Method for the Detection of Schistosome Parasites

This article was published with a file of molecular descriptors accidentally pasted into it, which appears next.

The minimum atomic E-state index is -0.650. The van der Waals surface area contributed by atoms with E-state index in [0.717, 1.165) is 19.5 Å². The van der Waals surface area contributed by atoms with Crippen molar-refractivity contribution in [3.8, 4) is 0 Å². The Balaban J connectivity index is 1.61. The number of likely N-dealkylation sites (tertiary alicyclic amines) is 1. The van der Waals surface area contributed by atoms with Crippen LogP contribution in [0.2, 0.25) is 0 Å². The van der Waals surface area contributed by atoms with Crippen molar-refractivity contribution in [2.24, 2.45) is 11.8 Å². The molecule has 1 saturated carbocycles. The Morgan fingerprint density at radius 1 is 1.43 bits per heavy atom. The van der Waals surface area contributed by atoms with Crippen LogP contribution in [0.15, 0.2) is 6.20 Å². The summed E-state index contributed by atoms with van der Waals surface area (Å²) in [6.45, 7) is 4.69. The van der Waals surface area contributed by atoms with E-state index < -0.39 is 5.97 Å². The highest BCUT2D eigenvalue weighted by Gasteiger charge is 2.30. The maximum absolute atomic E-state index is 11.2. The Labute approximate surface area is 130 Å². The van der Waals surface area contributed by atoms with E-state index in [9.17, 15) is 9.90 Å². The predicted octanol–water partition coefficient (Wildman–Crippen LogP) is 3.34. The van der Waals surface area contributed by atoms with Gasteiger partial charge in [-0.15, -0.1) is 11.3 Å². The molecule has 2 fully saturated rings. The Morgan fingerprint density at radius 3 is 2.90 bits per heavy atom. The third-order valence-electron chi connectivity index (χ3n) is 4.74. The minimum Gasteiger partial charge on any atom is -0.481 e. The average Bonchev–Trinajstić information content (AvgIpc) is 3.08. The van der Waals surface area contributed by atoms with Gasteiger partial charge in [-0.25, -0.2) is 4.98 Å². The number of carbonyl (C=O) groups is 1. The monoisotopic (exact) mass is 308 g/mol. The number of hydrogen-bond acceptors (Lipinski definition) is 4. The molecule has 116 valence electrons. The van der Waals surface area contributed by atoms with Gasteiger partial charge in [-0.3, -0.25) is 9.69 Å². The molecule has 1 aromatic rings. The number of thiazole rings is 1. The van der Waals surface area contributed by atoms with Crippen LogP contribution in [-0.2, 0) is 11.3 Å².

Schistosomes cause serious disease in humans and warm-blooded animals by living parasitically in the blood vessels draining the gut and bladder where they produce eggs that are passed out in the urine and feces. In man and animal hosts (dogs, cats, livestock), infection can produce severe debilitation often resulting in cirrhosis, bladder cancer and death. The disease ranks higher in prevalence than HIV/AIDS, is a leading cause of cirrhosis and bladder cancer in the world, and is second only to malaria in importance in endemic areas. Schistosome cercariae are water-borne parasitic larval forms that orientate to the water surface where they wait to contact and invade vertebrate hosts. Until now there has been no efficient means to monitor bodies of water for Schistosome infestation. The present invention, however, describes a new strategy for achieving this important task. By combining mass spectral analysis of processed samples together with recent information garnered from advances in bioinformatics and schistosome proteomics, this novel method permits the selective and specific detection of cercariae, the infectious lifecycle stage of the Schistosome parasite. This technology is suitable for large volume, high-throughput analysis of both environmental and biological samples. As such, it addresses an important niche in the worldwide detection, control, and management of Schistosome diseases including Bilharzia and Swimmer?s Itch. Description (Set) Proposed Use (Set) The technology can be used to obtain in a one-step process information on the presence, lifecycle stage, and infectitvity of Schistosome parasites. The technology invites application in the following areas: environmental monitoring of Schistosome parasites, medical screening of biological specimens for Schistosome parasites, risk assessment and exposure assessment, protection of health of civilians and military personnel deployed in the United States and abroad, monitoring of bioterrorism activities employing modified Schistosome parasites as infectious vehicles.
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